New York based artist Artie Vierkant’s Image Objects address this online mutation of the exhibition object although in a more roundabout and complex manner. The images are first produced digitally, then rendered into UV prints on sintra and eventually the (official) documentation of the pieces is again altered digitally, not accurately presenting the physical object. Vierkant highlights the ambiguous location of the work between the physical space of the gallery and the web. Already in his essay Dispersion, Seth Price points to a similar ambiguity with regards to the “Daniel Pearl Video” noting that since it does not exist outside of the internet, it may not be correct to call it “video.” Vierkat takes this a step further by putting forth a work that questions the ontological distinctions of the work’s location.

Artie Vierkant, Image Objects (left) Monday 25 April 2011 8:01PM (right) Monday 25 April 2011 11:01PM, (altered) Wednesday 20 September 2011 3:25PM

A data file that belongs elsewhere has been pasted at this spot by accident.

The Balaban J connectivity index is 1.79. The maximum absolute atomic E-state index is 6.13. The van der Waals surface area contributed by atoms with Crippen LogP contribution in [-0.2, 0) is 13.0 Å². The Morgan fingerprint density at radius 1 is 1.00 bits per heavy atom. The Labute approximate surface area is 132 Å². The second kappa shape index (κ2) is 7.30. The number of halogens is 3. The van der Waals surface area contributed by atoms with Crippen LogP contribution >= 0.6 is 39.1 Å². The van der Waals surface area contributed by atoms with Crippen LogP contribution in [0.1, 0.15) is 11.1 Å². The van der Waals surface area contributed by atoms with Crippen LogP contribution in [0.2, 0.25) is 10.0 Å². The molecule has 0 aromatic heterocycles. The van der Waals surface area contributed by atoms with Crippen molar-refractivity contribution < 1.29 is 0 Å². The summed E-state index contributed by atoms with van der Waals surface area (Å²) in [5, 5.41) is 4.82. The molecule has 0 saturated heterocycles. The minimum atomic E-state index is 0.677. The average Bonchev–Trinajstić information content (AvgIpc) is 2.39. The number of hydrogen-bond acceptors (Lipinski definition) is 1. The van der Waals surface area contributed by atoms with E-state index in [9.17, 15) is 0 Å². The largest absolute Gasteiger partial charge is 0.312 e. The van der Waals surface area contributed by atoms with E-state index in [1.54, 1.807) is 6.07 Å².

In Phil Chang’s Cache, Active at LAXART, a series of photographs some contact prints of negatives, some photograms were printed on unfixed expired photographic paper. The photographs encompassed various pictorial traditions of portraiture , still life, landscape, abstraction, and appropriated imagery, all faded to a monochrome with the light required to view them in the gallery. They were printed on expired photo paper and were not chemically fixed to last the exhibition lights. Contrary to the work of the 17th century dramatists, these pictures faded, over-exposed to the light that made them visible but similar to them their lifespan was defined by light. Regardless of the particular significance of the work in the canon of photographic theory, or its being an iconoclastic commentary on the move from mere representation pictures to [abstract] art, they provide a [rather metaphoric] take on the relationship between [media] exposure and visual meaning production. It is images’ “exposure” as “public exhibition” and sense of “situation with regard to sun or weather,” that ultimately makes them invisible. The images are the “spam of the earth,” the visual excess, by-product of the universal dominance of exchange value that make representation invisible through over production. What makes the work visible/consumable is what eventually erases the works’ features. It is the exchange value that eventually undermines the works’ use value and makes it useless, the commodity renders insignificance all features of a thing as long as it is sold, to paraphrase one critic’s commentary on the exhibition.